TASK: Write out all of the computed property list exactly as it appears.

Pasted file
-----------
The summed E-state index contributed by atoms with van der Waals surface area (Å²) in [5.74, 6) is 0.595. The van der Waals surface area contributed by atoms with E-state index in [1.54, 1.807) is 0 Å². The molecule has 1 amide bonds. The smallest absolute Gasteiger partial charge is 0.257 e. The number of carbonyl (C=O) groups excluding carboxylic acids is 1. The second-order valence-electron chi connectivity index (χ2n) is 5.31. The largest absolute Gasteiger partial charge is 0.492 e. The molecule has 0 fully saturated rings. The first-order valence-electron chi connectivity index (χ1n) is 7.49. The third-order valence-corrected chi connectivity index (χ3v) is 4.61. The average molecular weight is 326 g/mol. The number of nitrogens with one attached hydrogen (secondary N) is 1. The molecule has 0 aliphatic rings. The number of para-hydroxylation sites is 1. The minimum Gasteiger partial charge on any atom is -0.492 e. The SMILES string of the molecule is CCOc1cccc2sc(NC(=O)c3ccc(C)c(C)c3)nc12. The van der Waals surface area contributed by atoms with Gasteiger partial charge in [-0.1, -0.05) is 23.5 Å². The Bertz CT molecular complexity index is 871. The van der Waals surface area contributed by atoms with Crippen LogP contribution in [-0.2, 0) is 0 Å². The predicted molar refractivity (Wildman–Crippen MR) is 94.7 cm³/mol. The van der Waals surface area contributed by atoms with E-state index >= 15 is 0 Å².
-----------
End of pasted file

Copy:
The summed E-state index contributed by atoms with van der Waals surface area (Å²) in [5.74, 6) is 0.595. The van der Waals surface area contributed by atoms with E-state index in [1.54, 1.807) is 0 Å². The molecule has 1 amide bonds. The smallest absolute Gasteiger partial charge is 0.257 e. The number of carbonyl (C=O) groups excluding carboxylic acids is 1. The second-order valence-electron chi connectivity index (χ2n) is 5.31. The largest absolute Gasteiger partial charge is 0.492 e. The molecule has 0 fully saturated rings. The first-order valence-electron chi connectivity index (χ1n) is 7.49. The third-order valence-corrected chi connectivity index (χ3v) is 4.61. The average molecular weight is 326 g/mol. The number of nitrogens with one attached hydrogen (secondary N) is 1. The molecule has 0 aliphatic rings. The number of para-hydroxylation sites is 1. The minimum Gasteiger partial charge on any atom is -0.492 e. The SMILES string of the molecule is CCOc1cccc2sc(NC(=O)c3ccc(C)c(C)c3)nc12. The van der Waals surface area contributed by atoms with Gasteiger partial charge in [-0.1, -0.05) is 23.5 Å². The Bertz CT molecular complexity index is 871. The van der Waals surface area contributed by atoms with Crippen LogP contribution in [-0.2, 0) is 0 Å². The predicted molar refractivity (Wildman–Crippen MR) is 94.7 cm³/mol. The van der Waals surface area contributed by atoms with E-state index >= 15 is 0 Å².